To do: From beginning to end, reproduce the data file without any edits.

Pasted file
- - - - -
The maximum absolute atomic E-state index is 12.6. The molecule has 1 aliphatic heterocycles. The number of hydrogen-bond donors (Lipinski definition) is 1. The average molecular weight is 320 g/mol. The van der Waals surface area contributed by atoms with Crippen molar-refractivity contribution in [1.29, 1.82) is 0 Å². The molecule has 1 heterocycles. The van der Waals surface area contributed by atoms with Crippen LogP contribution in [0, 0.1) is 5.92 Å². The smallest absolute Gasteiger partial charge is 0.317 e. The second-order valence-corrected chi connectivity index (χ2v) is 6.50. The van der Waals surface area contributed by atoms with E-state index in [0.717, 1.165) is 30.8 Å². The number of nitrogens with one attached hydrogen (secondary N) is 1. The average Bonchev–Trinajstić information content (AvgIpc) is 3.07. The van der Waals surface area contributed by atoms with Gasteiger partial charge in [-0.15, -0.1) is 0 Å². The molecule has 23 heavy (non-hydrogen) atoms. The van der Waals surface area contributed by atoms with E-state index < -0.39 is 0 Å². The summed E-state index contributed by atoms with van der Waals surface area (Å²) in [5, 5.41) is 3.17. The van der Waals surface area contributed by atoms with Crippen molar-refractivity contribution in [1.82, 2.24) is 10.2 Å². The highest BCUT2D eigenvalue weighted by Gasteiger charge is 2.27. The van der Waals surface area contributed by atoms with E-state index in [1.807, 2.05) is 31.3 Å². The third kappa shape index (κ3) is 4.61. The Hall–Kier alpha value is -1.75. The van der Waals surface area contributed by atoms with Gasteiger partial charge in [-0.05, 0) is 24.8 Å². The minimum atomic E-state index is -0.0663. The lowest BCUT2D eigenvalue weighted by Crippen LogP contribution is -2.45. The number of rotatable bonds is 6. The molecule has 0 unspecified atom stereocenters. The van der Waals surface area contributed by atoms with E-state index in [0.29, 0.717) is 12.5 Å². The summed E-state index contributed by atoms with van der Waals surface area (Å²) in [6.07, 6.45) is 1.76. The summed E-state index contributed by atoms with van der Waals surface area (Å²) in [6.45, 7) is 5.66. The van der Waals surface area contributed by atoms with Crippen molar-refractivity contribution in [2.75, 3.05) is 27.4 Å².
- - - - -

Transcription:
The maximum absolute atomic E-state index is 12.6. The molecule has 1 aliphatic heterocycles. The number of hydrogen-bond donors (Lipinski definition) is 1. The average molecular weight is 320 g/mol. The van der Waals surface area contributed by atoms with Crippen molar-refractivity contribution in [1.29, 1.82) is 0 Å². The molecule has 1 heterocycles. The van der Waals surface area contributed by atoms with Crippen LogP contribution in [0, 0.1) is 5.92 Å². The smallest absolute Gasteiger partial charge is 0.317 e. The second-order valence-corrected chi connectivity index (χ2v) is 6.50. The van der Waals surface area contributed by atoms with E-state index in [0.717, 1.165) is 30.8 Å². The number of nitrogens with one attached hydrogen (secondary N) is 1. The average Bonchev–Trinajstić information content (AvgIpc) is 3.07. The van der Waals surface area contributed by atoms with Gasteiger partial charge in [-0.15, -0.1) is 0 Å². The molecule has 23 heavy (non-hydrogen) atoms. The van der Waals surface area contributed by atoms with E-state index < -0.39 is 0 Å². The summed E-state index contributed by atoms with van der Waals surface area (Å²) in [5, 5.41) is 3.17. The van der Waals surface area contributed by atoms with Crippen molar-refractivity contribution in [1.82, 2.24) is 10.2 Å². The highest BCUT2D eigenvalue weighted by Gasteiger charge is 2.27. The van der Waals surface area contributed by atoms with E-state index in [1.807, 2.05) is 31.3 Å². The third kappa shape index (κ3) is 4.61. The Hall–Kier alpha value is -1.75. The van der Waals surface area contributed by atoms with Gasteiger partial charge in [-0.05, 0) is 24.8 Å². The minimum atomic E-state index is -0.0663. The lowest BCUT2D eigenvalue weighted by Crippen LogP contribution is -2.45. The number of rotatable bonds is 6. The molecule has 0 unspecified atom stereocenters. The van der Waals surface area contributed by atoms with E-state index in [0.29, 0.717) is 12.5 Å². The summed E-state index contributed by atoms with van der Waals surface area (Å²) in [6.07, 6.45) is 1.76. The summed E-state index contributed by atoms with van der Waals surface area (Å²) in [6.45, 7) is 5.66. The van der Waals surface area contributed by atoms with Crippen molar-refractivity contribution in [2.75, 3.05) is 27.4 Å².